Think of the Sky Island Scenic Parkway, as a kind of time machine. No, really. Let yourself go a minute and imagine a landscape that compresses an extraordinary range of topography into one 30-mile stretch of road. The road, known as the Mount Lemmon Parkway, does just that. It takes visitors through five life zones, from Sonoran Desert lowlands all the way up to a mixed-conifer forest, the geographic equivalent of traveling from Mexico to Canada.
Prepare yourself for breathtaking views and a climate change that would be similar to driving from Southern Arizona to Northern Montana. Each thousand feet up is like driving 600 miles north, offering a unique opportunity to experience 4 seasons in one trip.
The 30-mile drive begins at Tanque Verde Road in Tucson, and the first few miles are mostly flat. The desert vegetation at the outset is typical of the Sonoran Desert, but once you begin the climb, you’ll see hillsides crammed with saguaros, which appear taller and thinner than those along, say, Interstate 17 north of Phoenix. It’s likely that some of them have been on these hills for 150 years or longer. But before you’ve had time to really ponder that, the saguaros give way to scrub bushes, as the road heads uphill. The Catalina Highway is a two-lane paved road that twists and turns, as it climbs in elevation, with turns becoming more severe as elevation increases.
In 4 miles you enter the Coronado National Forest. This road is sometimes referred to as Mt Lemmon Highway or Hitchcock Highway, in honor of Postmaster General Frank Hitchcock, who spearheaded the development of the highway to serve Summerhaven and Mt Lemmon.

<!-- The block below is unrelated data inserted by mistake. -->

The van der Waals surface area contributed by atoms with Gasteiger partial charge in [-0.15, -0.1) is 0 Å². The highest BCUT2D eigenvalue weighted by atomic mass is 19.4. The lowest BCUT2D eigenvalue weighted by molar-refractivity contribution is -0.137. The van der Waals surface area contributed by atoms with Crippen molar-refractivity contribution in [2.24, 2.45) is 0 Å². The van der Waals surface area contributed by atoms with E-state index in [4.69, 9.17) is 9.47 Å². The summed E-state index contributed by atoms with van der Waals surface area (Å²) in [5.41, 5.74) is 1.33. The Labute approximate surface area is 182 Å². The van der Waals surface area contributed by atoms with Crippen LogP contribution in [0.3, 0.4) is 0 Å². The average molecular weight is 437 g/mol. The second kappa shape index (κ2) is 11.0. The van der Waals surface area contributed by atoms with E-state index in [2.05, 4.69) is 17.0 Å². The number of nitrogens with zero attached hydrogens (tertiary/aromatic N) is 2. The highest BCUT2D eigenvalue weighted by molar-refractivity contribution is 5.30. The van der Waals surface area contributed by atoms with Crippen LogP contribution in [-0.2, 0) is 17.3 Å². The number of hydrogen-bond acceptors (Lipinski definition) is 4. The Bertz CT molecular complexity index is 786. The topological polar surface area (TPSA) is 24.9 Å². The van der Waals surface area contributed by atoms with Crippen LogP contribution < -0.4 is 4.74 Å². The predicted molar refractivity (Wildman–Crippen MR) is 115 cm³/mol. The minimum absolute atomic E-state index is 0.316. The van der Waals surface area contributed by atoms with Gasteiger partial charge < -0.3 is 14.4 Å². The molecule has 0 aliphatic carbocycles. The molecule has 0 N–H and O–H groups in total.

The drive is fascinating due to the transition from desert to forest dominated by cottonwood, oak, sycamore and willow trees within a very short distance. In fact, the highway gets its name from areas of biological diversity in the Coronado National Forest, that rise dramatically from the desert floor to stand wreathed in clouds, as twelve widely scattered “sky islands.” You would believe you were in Colorado or Northern New Mexico – full of pine trees. It didn’t look anything like the desert, that was just fifteen minutes away!
Each turn of the road reveals a new perspective. As I entered Bear Canyon, the forest transformed once again into a lusher, cool environment with flourishing cypress, juniper, pine, sycamore, and walnut trees. Granite pinnacles soared into the sky, and with rocky outcroppings and stony hoodoos, some of Arizona’s best rock climbing could be found here. The narrow highway, filled with sharp turns and steep grades, had my eyes torn between watching the road and the fantastic scenery. With plenty of turnouts, overlooks, hiking trails and picnic areas, my eyes were best focused on the highway.
The drive officially came to an end when I arrived in the quaint town of Summerhaven, which features a General Store, shops and restaurants. There are NO GAS stations, so fill up before you begin the drive. Before I started my drive I thought there would be a gas station in Summerhaven, but there wasn’t. Lucky for me, though, there was a fire station. If by chance you run out of gas be sure to go there. The turn off is right before the Ski Valley turn off. It’s a $20 donation for one gallon of gas, which is just enough to get you back down the mountain.
The small town, near the top of Mt Lemmon, was nearly wiped out during the Aspen Fire in 2003. Over 300 structures were burned. Summerhaven is around 8,200’ and Mt Lemmon is 9,157’. And be sure to watch for rattlesnakes! I came within five feet of one with no warning, and it didn’t rattle once to let me know it was there.
If you want to experience the sky up close, then Mt Lemmon Sky center is the perfect place to do it. Photographs do NOT do the views justice!